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Talking to Others About Your Depression

By HERWriter
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Depression related image Photo: Getty Images

Talking to others about depression can be a difficult decision when living with depression, but in many ways it can be rewarding.

It is important to at least have one person you can talk to about your depression. That person can be a therapist or psychologist, or even a trusted family member or friend. Choose someone who you know has the capacity to understand and accept you despite your depression.

The last thing you want to do is tell the most judgmental person you know about your depression. Although in some cases stigma associated with depression and other mental disorders is improving, many people still hold negative stereotypes and are prejudiced against those who are considered “abnormal.” It can be one of your personal goals later to enlighten those people, but your first step is to take care of yourself first by building a support group of people you can rely on to talk about your depression.

Having one or more people you can talk to in confidence about your struggles with depression can allow you to vent and also get feedback from others. People around you might not be as informed as you are about your depression, but they can provide information on whether they notice any differences (like if you’re taking medication) or even ways they think you can improve your situation.

Inform yourself first about some basic and even lesser-known facts about depression from credible websites, like the National Institute of Mental Health, and then inform your trusted others as well. If they aren’t the reading type, summarize some information for them so they can have a basic understanding and know where you’re coming from. Even try to correct any stereotypes they might have. When talking to a therapist, write anything down that you want to talk to him or her about in case you forget later.

Observant people will notice that something’s not okay with you if you have depression, unless you’re really good at hiding it. Even if they don’t realize you have depression, an easy way you can start talking about it is when a person asks how you’re doing or what you’ve been up to. Pick the right setting and explain to that person how you’ve really been feeling, not just the standard “okay”.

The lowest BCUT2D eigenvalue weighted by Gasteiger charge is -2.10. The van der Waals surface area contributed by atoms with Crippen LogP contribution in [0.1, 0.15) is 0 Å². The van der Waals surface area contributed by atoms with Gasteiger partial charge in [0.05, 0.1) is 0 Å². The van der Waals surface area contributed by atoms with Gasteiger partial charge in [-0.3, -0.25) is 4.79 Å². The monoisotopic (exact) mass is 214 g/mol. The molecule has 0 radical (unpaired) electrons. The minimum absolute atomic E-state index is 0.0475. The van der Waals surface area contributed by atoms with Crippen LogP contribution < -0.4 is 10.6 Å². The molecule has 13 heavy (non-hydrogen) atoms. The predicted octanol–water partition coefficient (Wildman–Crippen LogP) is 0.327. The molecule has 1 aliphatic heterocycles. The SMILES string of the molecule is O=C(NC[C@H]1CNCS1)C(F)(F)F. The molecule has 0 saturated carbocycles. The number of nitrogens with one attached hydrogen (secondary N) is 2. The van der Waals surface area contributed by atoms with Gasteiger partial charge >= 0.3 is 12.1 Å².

One part of being able to talk about your depression with one or more people is learning to accept your depression, but also realizing that you’re not going to let yourself be miserable. You may have a disorder that drains you and makes it nearly impossible to have positive thoughts, but that is not necessarily who you are. Through counseling and even medication you have a chance to live a healthy life without being disabled by depression. Of course this is a long process, but first accept that you have this inconvenience that needs to be “fixed” and go for it.

For stubborn and secretive people, the above can be a challenge. In the American society, there is an ideal of total independence, but with depression that can be a challenge. For now, accept your depression and also realize that you do need help from others, and that’s not a bad thing and it doesn’t make you weak. If anything, asking for help makes you a stronger person, because you are trying to help yourself by receiving support and guidance from others to get through this life with depression. If you’re a secretive person who can’t imagine telling others about your depression, you might want to think again – this could save your life. Now is especially the time to open up to those you trust. If you feel that you can’t trust anyone, then look to a therapist to help you with your depression and even trust issues (and look for better friends possibly). A therapist or psychologist is trained to provide confidentiality, so remember that and feel at ease during a session to share whatever you want.

As a last thought, remember that depression is not weakness or something to be frowned upon. Many people have this struggle, and living with depression will only make you a stronger person in the end. If you’re around those who don’t share this understanding, realize that they are misinformed and consider it a challenge to educate them in the future.

Have you had issues with talking to others about your depression? Do you think it’s important to talk to others about depression or to keep it to yourself?


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We value and respect our HERWriters' experiences, but everyone is different. Many of our writers are speaking from personal experience, and what's worked for them may not work for you. Their articles are not a substitute for medical advice, although we hope you can gain knowledge from their insight.


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